Mulch Better Tree Care

by Dale Goodner

Each year “manna” rains down from heaven. In the form of little solar collectors…flattened out, and multi-colored. They decorate lawns as well as driveways. Like biblical manna, they contain nutrients that can be very beneficial. Too often they are bagged up and put out as “waste,” burned, or thrown into a gully.

Years ago we discovered the best solution to these accumulating nutrients wrapped in autumn leaves. It is easy, and is in your trees’ best interest. We rake our leaves back to the tree (or use a power mower to blow them back) forming a large leafy donut around the trunk. Ideally this leafy ring should extend to the drip line (furthermost reach of the branches). We are careful not to allow this leafy pile to touch the tree’s trunk. Then we tap the leaves down with a rake, soaking them with a hose so they don’t blow back all over the yard.

In winter the leaf pile mats down. In spring the leaves will change into a mulch bed around the tree. The grass, having died out, results in an instant mulch bed for possible native perennial plantings.

Leaves are an ideal mulch. They are abundant and free. Plus, trees have been accustomed to leaf mulch for millions of years. This has several very positive implications for the tree, besides conserving moisture and recycling nutrients. By eliminating grass, the tree doesn’t have to deal with the associated grass root toxins or compete with grass for nutrients and water. It is therefore less stressed. Mulch helps keep soil cooler, thus reducing stress on your tree. Studies have demonstrated that with a mulch bed, the fine root mass-produced by the tree can triple, making it more drought and disease resistant.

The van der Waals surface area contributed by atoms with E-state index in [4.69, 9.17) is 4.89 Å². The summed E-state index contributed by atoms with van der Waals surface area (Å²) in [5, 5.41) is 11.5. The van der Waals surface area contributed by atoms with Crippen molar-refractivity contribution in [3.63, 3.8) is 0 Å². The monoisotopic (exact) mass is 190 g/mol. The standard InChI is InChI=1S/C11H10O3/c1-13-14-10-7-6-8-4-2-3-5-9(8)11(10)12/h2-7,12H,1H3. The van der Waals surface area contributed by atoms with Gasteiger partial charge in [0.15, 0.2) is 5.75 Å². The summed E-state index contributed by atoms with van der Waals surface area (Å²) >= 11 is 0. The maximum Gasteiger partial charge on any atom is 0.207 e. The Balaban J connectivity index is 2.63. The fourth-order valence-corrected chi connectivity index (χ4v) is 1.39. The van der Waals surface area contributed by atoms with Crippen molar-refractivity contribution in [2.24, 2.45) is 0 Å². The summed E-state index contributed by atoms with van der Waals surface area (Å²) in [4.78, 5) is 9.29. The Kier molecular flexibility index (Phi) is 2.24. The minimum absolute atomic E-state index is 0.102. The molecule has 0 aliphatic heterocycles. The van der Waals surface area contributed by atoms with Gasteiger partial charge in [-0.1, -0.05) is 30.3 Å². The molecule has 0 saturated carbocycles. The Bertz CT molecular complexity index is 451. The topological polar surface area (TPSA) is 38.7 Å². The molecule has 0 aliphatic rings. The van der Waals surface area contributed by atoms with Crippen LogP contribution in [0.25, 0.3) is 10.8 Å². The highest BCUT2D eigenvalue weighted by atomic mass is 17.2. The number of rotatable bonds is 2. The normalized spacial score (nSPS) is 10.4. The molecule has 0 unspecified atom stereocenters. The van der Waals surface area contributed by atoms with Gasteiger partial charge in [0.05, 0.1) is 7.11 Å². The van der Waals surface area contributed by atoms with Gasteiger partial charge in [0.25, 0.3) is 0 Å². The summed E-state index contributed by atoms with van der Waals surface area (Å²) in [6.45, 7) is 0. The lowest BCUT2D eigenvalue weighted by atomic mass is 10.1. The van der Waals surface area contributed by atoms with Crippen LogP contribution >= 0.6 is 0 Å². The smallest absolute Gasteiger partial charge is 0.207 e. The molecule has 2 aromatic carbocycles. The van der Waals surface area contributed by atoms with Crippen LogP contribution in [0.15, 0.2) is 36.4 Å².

Seeds and twigs can simply be added to the mulch bed. By eliminating the need to mow at the base of the trunk, bark damage caused by mowers and trimmers is eliminated. Plus, mulch beds make the landscape far more colorful and interesting than just a monotonous expanse of lawn.

Shade tolerant native perennials are appropriate to plant beneath the tree, since they don’t require replanting each year, which would disturb tree roots. Annuals are less desirable, since they require planting each year. But if you really want annuals, consider placing shade-loving varieties in containers that sit on the mulch bed.

A good mix of native trees and perennials provides habitat for a wide variety of butterflies and moths, which in turn support native birds. This is a great way to enhance life in your yard.

Last but not least, avoid poisons such as Roundup, 3-in-1 Weed & Feed, fungicides, insecticides, spider sprays, etc. Trouble is, poisons are designed specifically to kill and they don’t know when to quit. They find their way into the food chain, into soils, into watersheds, and even into your home. Why needlessly jeopardize your own health along with a host of other critters?

When our kids were young, we’d take them to various parks, playgrounds, botanic gardens, etc. If we didn’t see dandelions, plantain, clovers, etc. in the lawn, this was an indicator that lawn toxins were in use. We would simply take the kids elsewhere. Their wellbeing was important to us…still is.

Find native plants for your area by searching the National Wildlife Federation’s website,, where you can find native plants by zip code. Another resource on native plants and insects is watching Doug Tallamy’s presentations on YouTube.


Dale and Mary Goodner are co-chairs of Wild Ones of Door County.

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